Wednesday, July 25, 2012

Review: Pride & Prejudice & Zombies

Pride & Prejudice & Zombies
By: Jane Austen & Seth Grahame-Smith
ISBN: 978-1594743344
Series: Pride & Prejudice & Zombies Trilogy
  1. Dawn of the Dreadfuls
  2. Pride & Prejudice & Zombies
  3. Dreadfully Ever After
Summary via Amazon:
“It is a truth universally acknowledged that a zombie in possession of brains must be in want of more brains.”

So begins Pride and Prejudice and Zombies, an expanded edition of the beloved Jane Austen novel featuring all-new scenes of bone-crunching zombie mayhem. As our story opens, a mysterious plague has fallen upon the quiet English village of Meryton—and the dead are returning to life! Feisty heroine Elizabeth Bennet is determined to wipe out the zombie menace, but she’s soon distracted by the arrival of the haughty and arrogant Mr. Darcy. What ensues is a delightful comedy of manners with plenty of civilized sparring between the two young lovers—and even more violent sparring on the blood-soaked battlefield. Can Elizabeth vanquish the spawn of Satan? And overcome the social prejudices of the class-conscious landed gentry? Complete with romance, heartbreak, swordfights, cannibalism, and thousands of rotting corpses, Pride and Prejudice and Zombies transforms a masterpiece of world literature into something you’d actually want to read.

When Seth Grahame-Smith brought zombies to the Jane Austen world, I knew just had to read it. Not so surprisingly, I loved it and not just because Jane Austen is amazing but because Seth Grahame-Smith melded this story in such a fun way. As we have all read Jane Austen (or at least I hope so) I won't spend too much time on the base story line and her complex characters. What I believe Seth Grahame-Smith brought to this story was the unveiling of the subtleties and a large dose of action. This is great for modern audiences whom at times don't always understand the quips and nuances of the Georgian era (unless of course, you read The Jane Austen Handbook). Mostly what made this book a success in my eyes is how true to the original it kept while still bringing in the new view of their world. The characters, as we saw in the prelude Dawn of the Dreadfuls, have a ton more spunk and are not ladies to be trifled with. This makes the Bennet ladies more understandable and easier to relate to for modern girls and women as we are more used to a direct approach rather than a more light approach. I also enjoyed their new reactions to the situations they were put in. Most notably is the scene in which Mr. Darcy insults Elizabeth. She feels she must avenge her honor by putting Mr. Darcy through the ringer but this is quickly squashed by an attack of the "unmentionables". These new takes on age old scenes always made me giggle. The original scene though not as "fun" as there were no "unmentionables" mentioned was quite clever all on its own.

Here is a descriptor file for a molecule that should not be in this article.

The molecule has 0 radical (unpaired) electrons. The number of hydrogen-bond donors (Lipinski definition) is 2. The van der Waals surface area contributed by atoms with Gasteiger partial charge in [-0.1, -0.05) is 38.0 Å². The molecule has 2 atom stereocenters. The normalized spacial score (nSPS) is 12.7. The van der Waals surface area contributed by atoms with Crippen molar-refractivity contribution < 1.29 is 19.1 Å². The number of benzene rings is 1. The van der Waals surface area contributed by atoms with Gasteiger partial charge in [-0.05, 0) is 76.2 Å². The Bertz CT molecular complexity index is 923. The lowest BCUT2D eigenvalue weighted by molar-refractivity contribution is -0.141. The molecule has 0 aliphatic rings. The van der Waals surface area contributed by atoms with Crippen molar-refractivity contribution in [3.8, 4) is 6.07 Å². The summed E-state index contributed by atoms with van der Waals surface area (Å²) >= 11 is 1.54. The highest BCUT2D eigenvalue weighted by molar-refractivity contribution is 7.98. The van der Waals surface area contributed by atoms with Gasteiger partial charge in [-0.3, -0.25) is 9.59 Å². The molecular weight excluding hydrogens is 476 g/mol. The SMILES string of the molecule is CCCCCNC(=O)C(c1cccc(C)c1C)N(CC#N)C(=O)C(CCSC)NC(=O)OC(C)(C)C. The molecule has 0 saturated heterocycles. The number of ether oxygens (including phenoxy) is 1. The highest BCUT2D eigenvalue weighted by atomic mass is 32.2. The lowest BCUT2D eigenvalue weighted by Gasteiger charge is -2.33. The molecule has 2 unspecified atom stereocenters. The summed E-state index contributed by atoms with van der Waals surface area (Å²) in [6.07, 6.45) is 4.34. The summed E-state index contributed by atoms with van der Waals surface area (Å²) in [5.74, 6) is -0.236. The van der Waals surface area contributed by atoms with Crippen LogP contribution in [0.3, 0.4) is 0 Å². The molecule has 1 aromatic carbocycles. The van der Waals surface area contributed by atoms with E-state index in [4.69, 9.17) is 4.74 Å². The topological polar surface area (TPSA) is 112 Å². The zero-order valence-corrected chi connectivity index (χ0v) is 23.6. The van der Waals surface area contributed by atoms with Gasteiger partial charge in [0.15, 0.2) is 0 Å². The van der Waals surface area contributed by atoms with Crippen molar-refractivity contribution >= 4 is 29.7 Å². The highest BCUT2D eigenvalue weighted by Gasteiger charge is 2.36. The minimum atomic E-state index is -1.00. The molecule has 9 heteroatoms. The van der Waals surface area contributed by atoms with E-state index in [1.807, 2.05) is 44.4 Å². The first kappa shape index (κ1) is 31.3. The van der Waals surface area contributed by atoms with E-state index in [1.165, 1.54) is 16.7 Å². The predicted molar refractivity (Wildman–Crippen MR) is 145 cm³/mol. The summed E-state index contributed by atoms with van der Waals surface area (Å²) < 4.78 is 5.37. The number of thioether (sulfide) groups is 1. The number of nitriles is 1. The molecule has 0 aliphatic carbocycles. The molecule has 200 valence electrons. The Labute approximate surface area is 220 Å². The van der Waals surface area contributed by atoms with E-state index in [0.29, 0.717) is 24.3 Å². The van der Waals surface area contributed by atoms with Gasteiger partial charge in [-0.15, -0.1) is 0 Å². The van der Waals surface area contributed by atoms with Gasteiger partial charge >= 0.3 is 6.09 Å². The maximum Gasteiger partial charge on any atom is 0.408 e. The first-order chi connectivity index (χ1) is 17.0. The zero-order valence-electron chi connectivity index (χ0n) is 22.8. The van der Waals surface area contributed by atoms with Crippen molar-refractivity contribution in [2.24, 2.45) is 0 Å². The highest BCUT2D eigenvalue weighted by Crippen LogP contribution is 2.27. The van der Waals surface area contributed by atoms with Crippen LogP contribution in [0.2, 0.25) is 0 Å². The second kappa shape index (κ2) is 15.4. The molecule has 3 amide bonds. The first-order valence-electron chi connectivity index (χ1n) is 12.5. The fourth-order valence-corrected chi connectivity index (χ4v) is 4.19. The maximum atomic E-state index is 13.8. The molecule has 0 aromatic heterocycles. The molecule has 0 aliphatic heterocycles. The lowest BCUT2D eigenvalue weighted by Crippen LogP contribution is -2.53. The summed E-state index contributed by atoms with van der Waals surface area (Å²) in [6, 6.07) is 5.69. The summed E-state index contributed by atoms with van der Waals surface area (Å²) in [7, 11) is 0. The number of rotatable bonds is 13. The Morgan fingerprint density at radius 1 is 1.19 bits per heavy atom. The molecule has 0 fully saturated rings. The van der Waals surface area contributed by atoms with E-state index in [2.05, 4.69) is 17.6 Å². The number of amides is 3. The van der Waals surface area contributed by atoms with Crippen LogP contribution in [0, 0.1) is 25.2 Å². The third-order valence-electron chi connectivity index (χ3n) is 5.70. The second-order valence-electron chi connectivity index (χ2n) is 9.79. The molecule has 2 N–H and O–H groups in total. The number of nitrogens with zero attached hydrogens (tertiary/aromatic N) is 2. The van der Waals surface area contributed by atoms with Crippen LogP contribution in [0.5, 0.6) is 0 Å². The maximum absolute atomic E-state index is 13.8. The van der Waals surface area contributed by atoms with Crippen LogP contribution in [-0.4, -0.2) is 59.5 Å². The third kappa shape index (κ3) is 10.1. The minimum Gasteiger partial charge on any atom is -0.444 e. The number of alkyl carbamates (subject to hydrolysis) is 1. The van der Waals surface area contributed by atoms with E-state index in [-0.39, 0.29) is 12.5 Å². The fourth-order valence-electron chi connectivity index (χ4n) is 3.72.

What I didn't like about this was that, all though the bringing together of the wonderful world of Austen and zombies was a brilliant idea, the language gets warped. Austen was so well spoken and stylish in her use of language that once the modern tongue joins the party, well its kind of like ice cream and pickles. Unless your pregnant or weird, not such an amazing idea as a whole and it creates a disjointed kind of read. While I mentioned this as a strength earlier, the clearing of the subtleties also takes a little of the old magic out. Which means that if you are looking for the classic characters of the original story you won't find them here. If you are okay with that (and I am as this is a new take on the classic), then you will grow to love our new Bennets (with the except of Mrs. Bennet, hell and high water couldn't change that woman).

I gladly give this book at rating of four for its fun and terrifying zombies. I would recommend it to any Austen lover who wants a new approach on an old favorite as well as those trying to bring a little class to the end of the world as we know it. I particularly found Mrs. Bennet hysterical (both old and new) as she tries so hard to cling to her view of the world even though the world has most assuredly changed.

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